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posted 09-02-2020 12:56 AM     Click Here to See the Profile for oly   Click Here to Email oly     Edit/Delete Message   Reply w/Quote
Discounting the V2 during the second world war, there were other rocket technologies in use at the time, such as the wing-mounted rockets used for ground strafing, the Bazooka rocket-powered grenade, truck-mounted rocket artillery, and others.

Granted that none were as sophisticated as the V2, with its stabilization and guidance system, but the concept had been under development for some time, along with RATO and JATO systems.

Given the advancements made in aviation in the post-war era, the Bell X1 along with other rocket-powered aircraft saw increased development of both rocket motors and guidance systems that led to the X-15 design, it is clear that engineers were heading towards manned rocket planes, altitude and speed records, independent from the V2 program ancestry.

Weaponized rocketry would have progressed all the same, if the Soviets designed an ICBM first, the USA would follow, and vice versa. The US guided-missile program developed independently from the von Braun team's work in many areas and the competitive nature of the Army ballistic missile program, the Airforce designs, the Navy systems, and the technology developed by the manufacturing companies that were involved in the weapons programs were all drawn upon in the race to the moon.

The work done by MIT to develop the Apollo GNC is a legacy of the Polaris guidance system combined with work done by Draper in inertial navigation systems, which was independent of anything done by von Braun, and many rocket weapons systems have equally independent histories. There is little doubt that a similar historical outcome would have eventuated without von Braun's influence, however, his charisma and foresight played a key part in selling the idea.

As for von Braun's direct influence on the Saturn rocket program, it should be noted that the designs of both the Saturn I and V were manufactured by many different aerospace companies that all have teams of engineers that worked under the oversight of the NASA management team (a key point that made the program a success) that von Braun was a part of, but was not in charge of. He did have input in many aspects of the program, including the decision to go down the LOR path, but was not responsible for the decision to do all up testing of the Saturn V.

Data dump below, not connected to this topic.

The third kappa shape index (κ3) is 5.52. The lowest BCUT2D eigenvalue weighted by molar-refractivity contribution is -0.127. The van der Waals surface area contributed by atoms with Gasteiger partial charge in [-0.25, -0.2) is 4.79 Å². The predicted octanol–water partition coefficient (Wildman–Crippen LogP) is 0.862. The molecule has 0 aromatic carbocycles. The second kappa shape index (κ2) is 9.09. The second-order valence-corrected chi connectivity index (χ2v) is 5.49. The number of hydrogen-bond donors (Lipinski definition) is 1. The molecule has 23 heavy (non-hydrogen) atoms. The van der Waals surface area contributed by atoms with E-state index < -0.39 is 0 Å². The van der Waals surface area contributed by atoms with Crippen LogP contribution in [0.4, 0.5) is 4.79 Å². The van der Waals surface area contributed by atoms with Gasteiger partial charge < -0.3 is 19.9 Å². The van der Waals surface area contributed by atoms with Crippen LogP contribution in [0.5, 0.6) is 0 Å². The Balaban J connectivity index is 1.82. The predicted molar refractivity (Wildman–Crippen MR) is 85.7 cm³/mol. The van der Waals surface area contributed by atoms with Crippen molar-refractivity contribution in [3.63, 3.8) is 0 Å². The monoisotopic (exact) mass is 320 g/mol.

Eisenhower, Kennedy, and Johnson all enabled a system that led to the success of the Apollo program, just as Dryden, Webb, Seamans, Paine, and Low all led the teams that achieved success.

Von Braun was a part of this team.

Cozmosis22
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From: Texas * Earth
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posted 09-02-2020 10:57 AM     Click Here to See the Profile for Cozmosis22     Edit/Delete Message   Reply w/Quote
quote:
Originally posted by oly:
...his charisma and foresight played a key part in selling the idea.
Von Braun's publicity work with Collier's magazine in 1953 and Walt Disney in 1955 was instrumental in transforming space travel from the realm of science fiction to potential scientific fact.

LM1
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posted 09-06-2020 08:49 PM     Click Here to See the Profile for LM1   Click Here to Email LM1     Edit/Delete Message   Reply w/Quote
I remember Wernher von Braun on Disney World every Sunday on ABC and later NBC. I always looked forward to the weeks when the show was devoted to Tomorrowland because it usually meant that Wernher von Braun would give more of his visions of the future in space.

NukeGuy
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From: Irvine, CA USA
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posted 09-06-2020 11:13 PM     Click Here to See the Profile for NukeGuy     Edit/Delete Message   Reply w/Quote
I don't think a scientific or engineering innovation is fated to be tied to any individual(s). Several discoveries were made nearly simultaneously by independent researchers. Several have later been found to be at least considered earlier by other researchers and either forgotten or never pursued.

There were a lot of "AND" and "OR" gates in the sequence of events that led to Apollo. Then there were outside developments. Would ICBMs have been developed had nuclear warhead designers not been able to improve the explosive capability to size ratio over those dropped on Japan? If the plutonium implosion bomb had not worked, our nuclear arsenal would have been limited by our capacity to enrich uranium which was an expensive, laborious process in the 1950s. Would we have developed ICBMs for such a limited arsenal? Unless an alternative to the gun-type design was found, the warheads would also have little margin for optimization and might have to be delivered by large bombers. Or for non-nuclear warheads?

This article considers what might have happened if the Trinity test had failed.